Monday-Thursday: 9 am-8 pm
Friday-Saturday: 9 am-5 pm
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The Illinois Room at Quincy Public Library is a comfortable place for research. It houses a collection of historical and genealogical books and files, particularly relating to Quincy, Adams County, and the state of Illinois. Materials in the Illinois room may only be examined within the Illinois Room and are not available for checkout.
Items available in the Illinois Room include:
Quincy Public Library’s reference librarians are available to show you how to use the resources and equipment in the Illinois Room and can help with your research on an appointment basis. Call 217-223-1309, extension 502 to request an appointment.
Members of The Genealogical Society are available from 10 am to noon each Tuesday morning to help with ancestor searches. These volunteers can show you how to use local history material and point out additional options for researching your family. No appointment is needed.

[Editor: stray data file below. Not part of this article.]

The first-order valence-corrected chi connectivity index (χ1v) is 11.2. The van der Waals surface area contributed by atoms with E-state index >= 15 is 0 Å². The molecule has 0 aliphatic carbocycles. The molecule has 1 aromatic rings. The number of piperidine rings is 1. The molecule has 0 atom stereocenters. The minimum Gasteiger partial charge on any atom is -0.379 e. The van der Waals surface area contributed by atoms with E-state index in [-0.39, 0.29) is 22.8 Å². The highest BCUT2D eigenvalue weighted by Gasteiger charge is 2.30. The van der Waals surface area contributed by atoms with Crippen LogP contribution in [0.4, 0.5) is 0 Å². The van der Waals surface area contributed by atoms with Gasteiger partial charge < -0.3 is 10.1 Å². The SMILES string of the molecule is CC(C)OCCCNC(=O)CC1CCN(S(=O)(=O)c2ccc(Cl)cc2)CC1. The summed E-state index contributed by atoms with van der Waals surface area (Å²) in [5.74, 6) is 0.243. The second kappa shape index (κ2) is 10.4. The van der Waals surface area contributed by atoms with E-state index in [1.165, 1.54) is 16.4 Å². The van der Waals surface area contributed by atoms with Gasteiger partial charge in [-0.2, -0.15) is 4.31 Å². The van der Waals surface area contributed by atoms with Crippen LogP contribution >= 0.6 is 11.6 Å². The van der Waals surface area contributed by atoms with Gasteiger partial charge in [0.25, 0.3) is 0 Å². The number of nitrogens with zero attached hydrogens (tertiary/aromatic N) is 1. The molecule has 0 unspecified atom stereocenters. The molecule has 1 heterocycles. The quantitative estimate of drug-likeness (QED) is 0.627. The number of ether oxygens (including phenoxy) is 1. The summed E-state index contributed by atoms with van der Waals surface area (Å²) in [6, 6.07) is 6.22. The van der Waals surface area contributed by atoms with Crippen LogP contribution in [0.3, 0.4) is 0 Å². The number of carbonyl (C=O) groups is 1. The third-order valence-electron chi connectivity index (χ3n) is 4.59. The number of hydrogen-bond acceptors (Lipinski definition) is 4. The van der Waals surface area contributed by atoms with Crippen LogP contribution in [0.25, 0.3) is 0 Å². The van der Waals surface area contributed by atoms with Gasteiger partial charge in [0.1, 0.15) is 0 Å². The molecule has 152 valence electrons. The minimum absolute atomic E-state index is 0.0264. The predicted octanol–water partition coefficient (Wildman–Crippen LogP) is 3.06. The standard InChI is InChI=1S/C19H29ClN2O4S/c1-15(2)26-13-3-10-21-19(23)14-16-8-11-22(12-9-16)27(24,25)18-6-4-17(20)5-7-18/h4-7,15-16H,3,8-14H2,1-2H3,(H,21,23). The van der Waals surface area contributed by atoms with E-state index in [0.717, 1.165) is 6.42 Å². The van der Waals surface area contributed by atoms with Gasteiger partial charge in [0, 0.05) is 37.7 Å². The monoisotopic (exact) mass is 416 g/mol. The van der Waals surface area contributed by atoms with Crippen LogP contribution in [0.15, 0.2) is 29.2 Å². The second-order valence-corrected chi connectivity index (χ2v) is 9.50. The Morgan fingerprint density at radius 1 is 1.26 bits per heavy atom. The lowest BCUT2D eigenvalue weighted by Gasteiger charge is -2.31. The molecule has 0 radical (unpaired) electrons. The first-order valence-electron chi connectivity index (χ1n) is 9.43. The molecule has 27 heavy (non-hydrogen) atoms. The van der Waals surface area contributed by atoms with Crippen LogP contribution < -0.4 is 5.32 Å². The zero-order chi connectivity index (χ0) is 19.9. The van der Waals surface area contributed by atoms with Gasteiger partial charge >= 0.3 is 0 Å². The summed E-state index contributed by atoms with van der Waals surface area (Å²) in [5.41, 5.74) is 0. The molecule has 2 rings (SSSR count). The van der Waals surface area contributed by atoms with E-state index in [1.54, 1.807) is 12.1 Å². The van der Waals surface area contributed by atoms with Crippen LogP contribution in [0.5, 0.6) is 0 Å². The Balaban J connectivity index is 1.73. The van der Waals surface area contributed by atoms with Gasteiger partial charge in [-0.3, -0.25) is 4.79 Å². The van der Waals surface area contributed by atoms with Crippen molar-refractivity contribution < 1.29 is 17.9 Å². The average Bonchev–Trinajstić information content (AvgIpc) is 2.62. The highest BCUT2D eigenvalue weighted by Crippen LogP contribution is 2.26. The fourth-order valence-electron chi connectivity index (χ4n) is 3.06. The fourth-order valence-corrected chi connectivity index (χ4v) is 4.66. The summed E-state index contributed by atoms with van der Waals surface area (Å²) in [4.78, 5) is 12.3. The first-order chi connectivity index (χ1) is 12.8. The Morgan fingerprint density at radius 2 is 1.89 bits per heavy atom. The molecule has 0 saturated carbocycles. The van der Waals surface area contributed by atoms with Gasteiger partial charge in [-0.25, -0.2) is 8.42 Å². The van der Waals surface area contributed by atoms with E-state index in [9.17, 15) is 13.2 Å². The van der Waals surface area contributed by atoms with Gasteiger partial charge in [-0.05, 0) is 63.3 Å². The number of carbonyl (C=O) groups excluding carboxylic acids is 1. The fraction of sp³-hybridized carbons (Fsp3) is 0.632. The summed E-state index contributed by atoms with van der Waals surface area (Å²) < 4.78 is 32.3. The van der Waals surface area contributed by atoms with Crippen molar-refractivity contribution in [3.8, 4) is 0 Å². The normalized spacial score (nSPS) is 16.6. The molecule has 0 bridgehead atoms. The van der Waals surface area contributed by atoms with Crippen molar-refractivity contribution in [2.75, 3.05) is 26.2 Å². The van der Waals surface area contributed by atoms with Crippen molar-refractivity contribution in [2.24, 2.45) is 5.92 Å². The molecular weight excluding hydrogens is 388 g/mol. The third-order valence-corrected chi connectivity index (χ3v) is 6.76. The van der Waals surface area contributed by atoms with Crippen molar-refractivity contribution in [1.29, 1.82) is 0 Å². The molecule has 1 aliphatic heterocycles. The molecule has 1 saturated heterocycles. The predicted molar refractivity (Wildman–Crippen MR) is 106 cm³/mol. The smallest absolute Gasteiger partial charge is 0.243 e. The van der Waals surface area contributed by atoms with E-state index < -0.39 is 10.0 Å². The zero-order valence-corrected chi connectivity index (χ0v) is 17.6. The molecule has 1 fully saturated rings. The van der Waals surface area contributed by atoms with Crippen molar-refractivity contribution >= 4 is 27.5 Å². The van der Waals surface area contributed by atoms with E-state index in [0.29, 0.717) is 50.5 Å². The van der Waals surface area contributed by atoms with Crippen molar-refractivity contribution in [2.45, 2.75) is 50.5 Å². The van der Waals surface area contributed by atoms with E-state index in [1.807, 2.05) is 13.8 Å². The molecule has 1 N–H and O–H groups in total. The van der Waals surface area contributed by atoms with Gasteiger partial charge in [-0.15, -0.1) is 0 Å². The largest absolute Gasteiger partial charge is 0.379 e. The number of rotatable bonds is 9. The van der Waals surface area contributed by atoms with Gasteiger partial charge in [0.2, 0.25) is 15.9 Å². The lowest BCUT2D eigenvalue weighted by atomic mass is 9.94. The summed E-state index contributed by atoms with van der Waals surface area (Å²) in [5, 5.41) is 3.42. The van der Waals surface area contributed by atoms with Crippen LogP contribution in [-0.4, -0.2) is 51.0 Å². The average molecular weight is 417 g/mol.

Quincy Public Library also maintains several digital resources to help local historians and genealogists with research.
Historical Quincy photographs from about 1850 through 1950, most from the collection of the late Carl Landrum, have been digitized and loaded onto the Illinois Digital Archives. You can browse or search all collections available there, or choose a particular collection. To search only one collection, go to Advanced Search, select the collection, then enter your search words. Available from anywhere, no library card required.
Browse and search Quincy Public Library’s robust collection of digitized historical documents and photos on building in Quincy and Adams County. The Architecture Database is organized by address but can be searched by keyword. Available from anywhere, no library card required.
If you would like to contribute documents to this database, please contact our reference department at email@example.com or 217-223-1309 ext 502.
Historical Quincy newspapers published in the years 1835 to 2020 are now available online. The newspaper archive can be searched by date, name, or keyword, or even using a combination of search terms. Articles can be viewed and printed, saved to a jump drive, pasted into a document, or even emailed to yourself or a friend. Available from anywhere, no library card required.
Some issues may be missing, due to loss or poor condition, making them difficult to read or index.